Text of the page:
City Council Meeting Summary (March 10, 2011)
This blog is a short summary of the College Station City Council’s workshop and regular meetings on Thursday, March 10, and is not the official minutes. Changes made to specific items will be recorded in the minutes, which will be available in approximately two weeks.
Workshop Meeting Highlights
New BVSWMA, Inc. Executive Director
By a unanimous vote (7-0), the council approved Bryan Griesbach as Executive Director of BVSWMA, Inc., and he introduced himself to the council. He reported that the new landfill site east of College Station has been highlighted in the American Public Works Association magazine, noting that the site is the only LEED certified landfill in the U.S. Griesbach said the new facility will be opening soon, possibly within the next 60-90 days. He has been in the profession for 21 years and said the new landfill facility is the finest he has ever seen.
System Capacity Impact Fees on Water/Wastewater
The city council received an informational presentation regarding the economics of the possible implementation of “system capacity” impact fees for Water and Wastewater. Dr. Jim Gaines of the Texas A&M Real Estate Center provided a brief summary on the health of the local economy, followed by a question and answer session with the council.
Council directed staff to begin looking into these impact fees last year. Here’s how the fees would work: when a building permit is pulled, the builder would pay a fee to compensate the city for the expansion of the water and wastewater systems the new development needs. The fees would ultimately be paid by the new home buyer, which would mitigate any rate increases paid by other residents since the cost of the capital improvements would be removed from the rate structure.
Water Services Director David Coleman said the maximum fees considered for water is $1,480 and for wastewater is $1,578. Staff’s policy recommendation is to implement water/wastewater impact fees at $400 each and zero out the five existing impact fees on specific lines. Impact fees will directly affect the city’s ability to support future development. Wastewater is nearing capacity, and staff is considering a joint meeting with Planning and Zoning to review the wastewater master plan. On April 28, the council will have the second and final public hearing and will consider adoption of impact fees.
Chief Financial Officer Jeff Kersten presented some assumptions regarding impact fees. Assumptions include the city collecting impact fees for five years, using an example of a capital project of $10 million and considering various funding sources. Assuming the issuance of a 20-year debt, he showed what the impact is with and without an impact fee. No water impact fees would result in a rate increase of 5.6 percent. A water impact fee could result in a rate increase of 3.3 percent. He also reviewed what impact different fees would have, pointing out that a lower fee of $150 still needs a 5.4 percent increase and the higher fee of $400 results in a 5 percent rate increase. Wastewater impact fees could result in a rate increase of 6.1 percent for no fee and 5.3 percent for a $400 fee.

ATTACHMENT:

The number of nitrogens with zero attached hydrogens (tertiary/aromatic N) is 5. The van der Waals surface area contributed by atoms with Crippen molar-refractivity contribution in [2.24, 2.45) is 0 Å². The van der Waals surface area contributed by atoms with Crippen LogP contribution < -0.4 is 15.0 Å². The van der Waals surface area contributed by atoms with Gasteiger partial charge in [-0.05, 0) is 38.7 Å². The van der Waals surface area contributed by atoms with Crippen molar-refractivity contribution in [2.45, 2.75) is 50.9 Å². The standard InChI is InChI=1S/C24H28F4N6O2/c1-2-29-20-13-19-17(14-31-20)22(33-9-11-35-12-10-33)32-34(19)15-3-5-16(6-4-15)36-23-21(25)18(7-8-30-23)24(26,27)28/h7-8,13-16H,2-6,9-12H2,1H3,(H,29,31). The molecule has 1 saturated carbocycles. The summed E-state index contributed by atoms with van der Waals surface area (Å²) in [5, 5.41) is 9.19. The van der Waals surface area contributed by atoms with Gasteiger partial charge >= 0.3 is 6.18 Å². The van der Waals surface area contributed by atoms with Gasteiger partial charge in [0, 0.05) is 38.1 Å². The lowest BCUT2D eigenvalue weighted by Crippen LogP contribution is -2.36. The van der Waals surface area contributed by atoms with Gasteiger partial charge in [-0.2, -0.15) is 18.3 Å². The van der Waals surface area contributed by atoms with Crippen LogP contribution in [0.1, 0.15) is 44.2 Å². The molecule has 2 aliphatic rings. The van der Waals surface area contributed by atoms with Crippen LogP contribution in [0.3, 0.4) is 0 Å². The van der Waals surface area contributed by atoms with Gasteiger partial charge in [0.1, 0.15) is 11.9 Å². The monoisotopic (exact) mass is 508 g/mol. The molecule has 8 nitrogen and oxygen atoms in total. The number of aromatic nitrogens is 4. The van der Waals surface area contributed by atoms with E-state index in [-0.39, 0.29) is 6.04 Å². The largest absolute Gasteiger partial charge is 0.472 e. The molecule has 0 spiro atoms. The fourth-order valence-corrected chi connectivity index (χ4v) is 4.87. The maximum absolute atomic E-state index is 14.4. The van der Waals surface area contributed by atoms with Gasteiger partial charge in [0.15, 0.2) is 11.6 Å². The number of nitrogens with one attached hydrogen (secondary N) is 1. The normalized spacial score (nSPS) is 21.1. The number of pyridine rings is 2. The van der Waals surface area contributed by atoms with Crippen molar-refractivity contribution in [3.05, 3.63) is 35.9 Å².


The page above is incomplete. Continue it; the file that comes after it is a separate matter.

Dr. Gaines reported that the Bryan/College Station area is doing well and that College Station grew 38 percent in the last census period. He said single-family building permits have been up and down during certain periods and for the most part, the fall off has not been as pronounced as other areas of the state. The value of permits since 1994 is $122,000 per dwelling unit on average. Looking at the 2009 breakdown of the average household income in the community — assuming a 10 percent down payment, a 5 percent fixed rate and other variables – 42 percent of households in the area cannot afford to pay more than $75,000 for a home. Based on these assumptions, another 22 percent cannot afford to pay more than $125,000, and 64 percent cannot afford to pay more than $125,000. For every $1,000 increase in home values, more families cannot afford a home, with a lesser impact on lower-income homes than upper-income homes. Gaines said with material costs rising, interest rates are likely to increase in time and the median home price is extremely important. The area has had continuously increasing median home prices as compared to other areas of the state and is running 6-7 percent below trend.
Regular Meeting Highlights
The council voted unanimously (7-0) to approve all seven consent agenda items, which are generally regarded as “housekeeping” items. Click here to view all the consent items.
Brazos Animal Shelter Contract
The council voted 5-2 to approve a new contract with the Brazos Animal Shelter. This long-term contract includes provisions to calculate costs off a cost-per-animal model that will be negotiated on a yearly basis, and allows for an auditing mechanism for verification and transparency purposes. The contract will be re-evaluated on a yearly basis.
VOTE: Voting against approving the contract were Jess Fields and Jana McMillan.
Citizens Charter Review Advisory Commission
The council appointed 10 people to the Citizens Charter Review Advisory Commission. The commission will review the city charter and recommend changes. The review is expected to be a lengthy process and proposed amendments are not likely to go before voters until May 2012. Appointed to the commission were Brian Bochner, Terry Childers, Chuck Ellison, Patrick Gendron, Paul Greer, Gary Halter, Tony Jones, Jim Maness, Lynn McIlhaney and Buck Prewitt.
Official minutes of Thursday’s meetings will be available in two weeks.
The next council workshop and regular meeting will be March 24 at city hall.